You already know Joey King plays Gypsy Rose Blanchard in Hulu's highly anticipated new series The Act, which tells the devastating true story of an extremely toxic mother-daughter relationship. You've probably seen the Instagram video, too, where King shaved off all her hair to transform into character. And chances are, you've watched the 2017 HBO documentary Mommy Dead and Dearest, which first brought this mind-blowing tale to TV after a 2016 BuzzFeed article by Michelle Dean sparked widespread interest. You're likely also aware of the story's tragic ending: The real-life Gypsy is currently in prison, serving a 10-year sentence after pleading guilty to the second-degree murder of her mother, Dee Dee, after conspiring with a man she fell in love with online. That man, Nicholas Godejohn, was sentenced to life in prison.
You already know all these things, and if you didn’t, you know them now. But beyond the shocking headlines and disturbing details of the case, King’s role as Gypsy Rose Blanchard involved so much more than a five-second video with electric clippers.
Of course, King understands the appeal of the story. "The reality is, people really enjoy tuning in to true crime," she says. "There’s something super intriguing and very stimulating about trying to get inside the mind of a criminal, and Dee Dee and Gypsy are both criminals."
But King is equally conscious of the subject's gravity. The case is nowhere near simple: Gypsy is a victim of Munchausen syndrome by proxy, and her mother Dee Dee (played by Patricia Arquette) perpetuated this form of child abuse, where someone causes or makes up an illness in a person under their care. "What I want to get across is that if you are not a sympathizer with Gypsy, watch this show and you’ll start to rethink calling her a 'cold-blooded killer,'" King says. Spending so much time playing Gypsy meant King found ways to understand her mindset. "She’s a victim. This poor girl went through so much only to sit in prison now. It's no life."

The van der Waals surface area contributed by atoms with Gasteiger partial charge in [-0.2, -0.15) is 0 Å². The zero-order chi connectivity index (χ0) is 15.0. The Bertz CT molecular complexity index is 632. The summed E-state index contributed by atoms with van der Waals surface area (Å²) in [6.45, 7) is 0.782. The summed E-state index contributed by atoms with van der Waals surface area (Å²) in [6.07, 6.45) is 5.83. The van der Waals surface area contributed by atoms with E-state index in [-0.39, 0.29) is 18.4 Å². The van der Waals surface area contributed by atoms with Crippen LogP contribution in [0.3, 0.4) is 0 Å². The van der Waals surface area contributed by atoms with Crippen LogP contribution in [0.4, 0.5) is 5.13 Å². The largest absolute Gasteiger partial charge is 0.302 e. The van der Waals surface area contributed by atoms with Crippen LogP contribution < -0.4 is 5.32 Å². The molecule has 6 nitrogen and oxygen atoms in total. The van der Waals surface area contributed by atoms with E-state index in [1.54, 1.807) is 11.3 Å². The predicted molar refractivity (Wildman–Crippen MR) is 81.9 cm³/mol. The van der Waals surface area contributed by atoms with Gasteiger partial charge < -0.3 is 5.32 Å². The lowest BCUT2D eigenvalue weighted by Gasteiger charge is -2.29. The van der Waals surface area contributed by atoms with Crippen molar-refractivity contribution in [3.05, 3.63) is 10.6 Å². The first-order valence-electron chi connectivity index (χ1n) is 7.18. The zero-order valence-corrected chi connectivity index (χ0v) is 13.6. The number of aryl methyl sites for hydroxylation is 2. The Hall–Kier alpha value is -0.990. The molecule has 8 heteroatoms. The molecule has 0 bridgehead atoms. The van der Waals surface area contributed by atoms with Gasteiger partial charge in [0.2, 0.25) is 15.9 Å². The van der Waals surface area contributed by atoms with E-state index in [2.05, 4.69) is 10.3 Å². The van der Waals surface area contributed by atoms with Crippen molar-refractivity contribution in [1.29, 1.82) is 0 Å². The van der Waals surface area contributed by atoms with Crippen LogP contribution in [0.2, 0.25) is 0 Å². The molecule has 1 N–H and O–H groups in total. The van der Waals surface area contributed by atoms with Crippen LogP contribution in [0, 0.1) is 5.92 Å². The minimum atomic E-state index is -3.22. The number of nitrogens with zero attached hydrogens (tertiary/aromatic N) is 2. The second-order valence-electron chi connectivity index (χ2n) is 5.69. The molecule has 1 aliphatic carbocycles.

While King does acknowledge Gypsy's responsibility for her actions, including lying about her abilities and helping her mother deceive others, the actor believes it was out of fear. "She became a master manipulator, not by choice, but by survival," she says. In the show, Dee Dee is depicted as reacting violently if Gypsy dared disobey.
I would sometimes fall asleep listening to her interviews... so that I could get her voice really ingrained in my brain.
Beyond the physical transformation of shaving her head and wearing four separate sets of fake teeth, King did as much research as she could about the disorder. But educating herself on Munchausen by proxy wasn't easy. "One in 10 cases is fatal for the victim," King explains, "so a lot of the time, we don’t get to hear from the victims because they die before they even get the chance to escape their circumstances."
Although King says she couldn't meet Gypsy face-to-face, she took mastering the nuances of her personality and physicality seriously, consuming any actual footage of Gypsy she could find online. "I would sometimes fall asleep listening to her interviews, like in my ears in my headphones, so that I could get her voice really ingrained in my brain," the actor says. She also made sure to subtly differentiate between the character's behavior when she's around her mother and around anyone else. When Gypsy isn't with Dee Dee, King explains, "It’s a very slight thing. You can see that she just wants her womanhood to come out, and she wants to be a normal teenage girl with sexual desires and friends and a boyfriend."
While King gave her all getting into character, she took much-needed moments to look after her own well-being, too. For her, that self-care included eating three-month-aged Manchego cheese and marathoning Property Brothers or Tiny House on HGTV. "That’s my best way of unwinding," she admits. Being surrounded by "literally the greatest crew in the world" helped, too, as did FaceTiming her loved ones. "My family is so supportive and so proud of me," she says — and it's clear family means the world to her, as evidenced by the fact that she brought along her mother and grandma on her press day, which included her visit to Bustle's office.
King's fluidity in shifting in and out of seriousness is not only apparent in conversation, it's also something applauded by her co-star Calum Worthy, who plays Godejohn, Gypsy's aforementioned boyfriend. "It felt like there was like two versions of us," Worthy says, referring to the time the pair spent in-character doing scenes and their interactions as soon as the director called cut. "We very quickly found a way for our characters to connect." King's on-screen mom, Arquette, speaks to her commitment as well. "I was actually really grateful that they hired her because I knew she was going to do justice to this [story], and a lot of kids have died from this," Arquette explains. "I knew she was going all in. I mean, the first day, she shaved her head and she never complained." The Oscar winner adds that she saw a lot of her younger self in King and her "spunkiness."